President Tinubu And Emerging Paradigm Of Inclusive Governance, By Gidado Ibrahim

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There’s a general consensus that the ultimate objective of good governance is to provide general welfare to the people. Hence, it is safe to say the people are both the objects and subject of governance.


It is this direction that the Renewed Hope Agenda set out to evolve a people-centred policies. Despite the tumultuous challenges inherited by the President Bola Ahmed Tinubu-led administration, it has continued to demonstrate capacity and capability.


Some of the many initiatives of this government is the Student Loans Scheme and Consumer CreditScheme. Let me reecho the Nelson Mandela’s famous quote: “Education is the great engine of personal development. It is through education that the daughter of a peasant can become a doctor, that the son of a mine worker can become the head of the mine; that a child of farm workers can become the president of a great nation.”


This is why the scheme is a powerful idea whose time has come. On a yearly basis we watch, helplessly, indigent children drop out of schools because of the inability of their parents to foot their education bills. Such children become frustrated eventually and most of them end up taking to crime as a way of venting or taking their pound of flesh on the system.


Experts have variously alluded the mindless crime been perpetrated by youths to pent up anger. This scheme is a silver lining or life line for the ever aspiring and energetic Nigerian youths. Never again will it be said that a student in Nigeria dropped out of school on account of inability to pay tuition fees.


The Student Loans (Access to Higher Education) Act (Repeal and Re-Enactment) Bill, 2024, was signed into law by President Tinubu on the same day it was passed. This swift accent underscores the importance the president attaches to the future of the Nigerian children. The law was established through an executive bill titled, “A Bill for an Act to Repeal the Students Loans (Access to Higher Education) Act, 2023 and Enact the Student Loans (Access to Higher Education) Bill, 2004 to Establish the Nigerian Education Loan Fund as a Body Corporate to Receive, Manage and Invest Funds to Provide Loans to Nigerians for Higher Education, Vocational Training and Skills Acquisition and for Related matters.”


Suffice also to state that elsewhere, this type of scheme have produced world class leaders in different sectors around the world. Indigent children who ordinarily would have ended up in the street eventually became leaders of the most powerful nations in the world. The example of former President Barack Obama is most striking. Coming from no significant background, Obama and his wife, Michelle were able to realise their God-given vision through Student Loans Scheme. Obama became the leader of the free world, but he didn’t grow up rich. He and his wife Michelle both had to take out loans to fund their educations. Obama rose to become the 44th President of the United States for two terms and his wife, Michelle, US First Lady for eight years.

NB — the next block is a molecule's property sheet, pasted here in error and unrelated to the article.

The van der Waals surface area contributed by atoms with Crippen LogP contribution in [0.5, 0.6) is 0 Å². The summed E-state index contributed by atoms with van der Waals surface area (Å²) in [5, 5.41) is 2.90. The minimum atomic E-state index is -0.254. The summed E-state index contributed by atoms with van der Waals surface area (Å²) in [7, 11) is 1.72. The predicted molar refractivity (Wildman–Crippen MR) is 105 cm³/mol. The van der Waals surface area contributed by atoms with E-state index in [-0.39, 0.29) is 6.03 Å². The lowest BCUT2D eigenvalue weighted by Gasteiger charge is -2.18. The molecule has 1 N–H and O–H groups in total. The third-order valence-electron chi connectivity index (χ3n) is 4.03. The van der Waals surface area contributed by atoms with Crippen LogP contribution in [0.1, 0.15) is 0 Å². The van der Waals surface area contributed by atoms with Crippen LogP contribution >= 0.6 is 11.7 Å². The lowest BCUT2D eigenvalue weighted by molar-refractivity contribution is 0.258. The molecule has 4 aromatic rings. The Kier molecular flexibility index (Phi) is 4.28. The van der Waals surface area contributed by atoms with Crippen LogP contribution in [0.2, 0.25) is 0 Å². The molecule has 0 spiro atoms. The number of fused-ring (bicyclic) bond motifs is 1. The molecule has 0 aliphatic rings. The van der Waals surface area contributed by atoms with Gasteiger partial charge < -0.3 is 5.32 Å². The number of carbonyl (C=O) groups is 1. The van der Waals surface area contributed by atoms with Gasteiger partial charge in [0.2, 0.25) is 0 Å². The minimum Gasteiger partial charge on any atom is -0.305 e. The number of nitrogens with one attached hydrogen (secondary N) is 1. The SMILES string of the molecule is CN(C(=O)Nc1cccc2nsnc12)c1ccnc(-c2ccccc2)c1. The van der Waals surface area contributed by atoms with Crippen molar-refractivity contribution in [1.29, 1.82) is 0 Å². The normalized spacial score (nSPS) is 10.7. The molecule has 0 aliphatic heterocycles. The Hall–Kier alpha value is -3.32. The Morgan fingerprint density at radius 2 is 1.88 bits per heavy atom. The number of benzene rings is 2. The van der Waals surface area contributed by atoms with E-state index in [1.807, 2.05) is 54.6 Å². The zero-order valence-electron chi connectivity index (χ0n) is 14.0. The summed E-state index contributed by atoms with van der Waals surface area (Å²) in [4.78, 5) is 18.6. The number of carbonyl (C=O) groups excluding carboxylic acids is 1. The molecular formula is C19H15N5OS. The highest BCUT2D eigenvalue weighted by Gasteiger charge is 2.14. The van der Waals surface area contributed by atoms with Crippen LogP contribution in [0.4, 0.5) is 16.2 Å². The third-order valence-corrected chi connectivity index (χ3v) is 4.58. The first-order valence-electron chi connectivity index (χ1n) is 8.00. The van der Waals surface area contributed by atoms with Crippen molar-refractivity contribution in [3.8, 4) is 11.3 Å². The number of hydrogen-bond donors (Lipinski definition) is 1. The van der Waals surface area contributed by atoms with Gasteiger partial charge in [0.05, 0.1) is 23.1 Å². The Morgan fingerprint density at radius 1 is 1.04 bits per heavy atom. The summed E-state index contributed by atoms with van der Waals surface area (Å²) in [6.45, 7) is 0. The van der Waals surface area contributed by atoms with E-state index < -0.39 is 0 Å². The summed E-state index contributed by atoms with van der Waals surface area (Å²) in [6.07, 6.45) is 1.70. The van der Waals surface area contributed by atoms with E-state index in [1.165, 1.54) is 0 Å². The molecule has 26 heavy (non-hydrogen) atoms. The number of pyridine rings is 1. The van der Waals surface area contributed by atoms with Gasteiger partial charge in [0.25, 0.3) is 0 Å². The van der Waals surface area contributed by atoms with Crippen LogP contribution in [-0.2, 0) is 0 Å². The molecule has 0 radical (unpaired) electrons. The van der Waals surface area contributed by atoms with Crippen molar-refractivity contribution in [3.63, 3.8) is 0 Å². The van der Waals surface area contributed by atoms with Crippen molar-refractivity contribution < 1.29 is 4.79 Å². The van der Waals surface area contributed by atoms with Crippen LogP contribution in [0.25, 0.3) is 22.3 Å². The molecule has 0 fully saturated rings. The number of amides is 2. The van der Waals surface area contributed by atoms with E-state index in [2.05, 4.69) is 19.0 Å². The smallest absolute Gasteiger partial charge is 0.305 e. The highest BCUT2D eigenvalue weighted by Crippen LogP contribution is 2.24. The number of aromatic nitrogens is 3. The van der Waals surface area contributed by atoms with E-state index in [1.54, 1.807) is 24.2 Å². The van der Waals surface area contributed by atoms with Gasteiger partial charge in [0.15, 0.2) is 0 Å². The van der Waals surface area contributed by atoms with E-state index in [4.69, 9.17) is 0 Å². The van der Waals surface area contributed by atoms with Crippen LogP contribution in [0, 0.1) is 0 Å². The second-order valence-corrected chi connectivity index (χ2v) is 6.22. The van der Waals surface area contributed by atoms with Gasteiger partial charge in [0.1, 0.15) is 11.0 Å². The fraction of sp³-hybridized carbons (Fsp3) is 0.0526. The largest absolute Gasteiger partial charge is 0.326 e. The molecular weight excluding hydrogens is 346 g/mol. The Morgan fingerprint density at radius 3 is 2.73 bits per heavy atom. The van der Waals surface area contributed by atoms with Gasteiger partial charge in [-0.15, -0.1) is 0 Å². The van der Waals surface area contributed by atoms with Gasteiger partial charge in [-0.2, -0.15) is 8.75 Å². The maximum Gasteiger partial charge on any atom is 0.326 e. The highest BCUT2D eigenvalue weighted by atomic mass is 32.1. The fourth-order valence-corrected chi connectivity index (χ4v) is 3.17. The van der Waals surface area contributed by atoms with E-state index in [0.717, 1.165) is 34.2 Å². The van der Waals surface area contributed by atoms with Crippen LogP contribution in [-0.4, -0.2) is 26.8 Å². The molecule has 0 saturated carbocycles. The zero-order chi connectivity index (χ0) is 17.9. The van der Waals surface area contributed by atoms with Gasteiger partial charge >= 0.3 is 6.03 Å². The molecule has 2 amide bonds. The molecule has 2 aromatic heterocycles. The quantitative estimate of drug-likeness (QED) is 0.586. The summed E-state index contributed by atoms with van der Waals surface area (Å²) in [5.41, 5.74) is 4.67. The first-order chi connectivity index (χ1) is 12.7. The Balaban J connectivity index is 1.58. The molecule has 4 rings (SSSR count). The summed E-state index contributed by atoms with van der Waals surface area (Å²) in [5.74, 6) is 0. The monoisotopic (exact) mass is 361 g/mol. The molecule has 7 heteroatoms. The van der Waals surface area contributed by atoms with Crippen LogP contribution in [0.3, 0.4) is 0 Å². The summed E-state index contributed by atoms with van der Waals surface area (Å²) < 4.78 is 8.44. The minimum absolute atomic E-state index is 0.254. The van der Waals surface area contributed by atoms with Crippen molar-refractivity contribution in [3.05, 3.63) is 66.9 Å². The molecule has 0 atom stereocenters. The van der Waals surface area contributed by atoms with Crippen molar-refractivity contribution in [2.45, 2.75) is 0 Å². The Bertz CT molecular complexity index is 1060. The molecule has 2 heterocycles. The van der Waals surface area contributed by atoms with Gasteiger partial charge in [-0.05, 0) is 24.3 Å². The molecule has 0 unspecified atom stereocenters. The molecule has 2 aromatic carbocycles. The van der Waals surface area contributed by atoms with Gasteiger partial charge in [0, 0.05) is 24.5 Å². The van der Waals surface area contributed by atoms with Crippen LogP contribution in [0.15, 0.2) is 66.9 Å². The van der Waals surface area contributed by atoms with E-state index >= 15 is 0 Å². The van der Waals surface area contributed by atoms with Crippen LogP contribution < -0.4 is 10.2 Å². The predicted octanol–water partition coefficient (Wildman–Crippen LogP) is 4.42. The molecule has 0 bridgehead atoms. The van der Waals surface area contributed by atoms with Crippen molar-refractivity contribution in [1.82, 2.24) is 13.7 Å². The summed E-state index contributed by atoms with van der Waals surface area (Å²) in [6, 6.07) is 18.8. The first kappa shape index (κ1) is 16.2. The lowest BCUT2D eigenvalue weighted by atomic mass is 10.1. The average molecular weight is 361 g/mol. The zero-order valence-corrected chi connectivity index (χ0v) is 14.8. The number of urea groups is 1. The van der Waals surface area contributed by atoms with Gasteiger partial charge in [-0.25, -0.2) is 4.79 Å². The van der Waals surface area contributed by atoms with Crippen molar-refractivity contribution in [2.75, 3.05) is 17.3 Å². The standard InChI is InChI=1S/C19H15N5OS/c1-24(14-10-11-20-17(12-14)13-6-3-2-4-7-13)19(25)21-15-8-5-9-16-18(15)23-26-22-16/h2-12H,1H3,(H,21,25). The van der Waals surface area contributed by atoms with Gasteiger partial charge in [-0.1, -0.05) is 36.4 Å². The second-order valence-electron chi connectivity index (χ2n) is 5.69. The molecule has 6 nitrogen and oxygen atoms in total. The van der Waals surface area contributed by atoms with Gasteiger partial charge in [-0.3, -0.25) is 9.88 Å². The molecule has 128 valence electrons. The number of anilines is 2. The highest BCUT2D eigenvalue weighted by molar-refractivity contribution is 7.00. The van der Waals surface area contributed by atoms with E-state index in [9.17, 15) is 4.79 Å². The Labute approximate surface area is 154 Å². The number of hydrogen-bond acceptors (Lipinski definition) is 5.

Also, a US presidential contender, Florida’s Senator Ted Cruz, while on the campaign trail in 2015 at the age of 44, spoke at Liberty University and alluded to his experience of having to finance his education. Cruz said, “I took over $100,000 in school loans, loans I suspect a lot of y’all can relate to, loans that I’ll point out I just paid off a few years ago.” This is the opportunity Tinubu has just thrown at the doorsteps of Indigent Nigerian students.


Needless to emphasise that the Nigerian Student Loan Scheme is a program designed to make higher education more accessible by providing interest-free loans to students. Here are some of the benefits of the scheme:


Increased access to education: By making financing more readily available, the scheme can help students who wouldn’t otherwise be able to afford college to attend.


Reduced financial burden: The loans are interest-free, which can significantly reduce the overall cost of education for students and their families.


Investment in the future: By helping more people get a college education, the scheme can lead to a more skilled and qualified workforce, which can benefit the economy as a whole.


On the other hand, the recently approved take-off of the first phase of the Consumer Credit Scheme is another bold step aimed at making life easy for Nigerians. Consumer credit serves as the lifeblood of modern economies, enabling citizens to enhance their quality of life by accessing goods and services upfront, paying responsibly over time.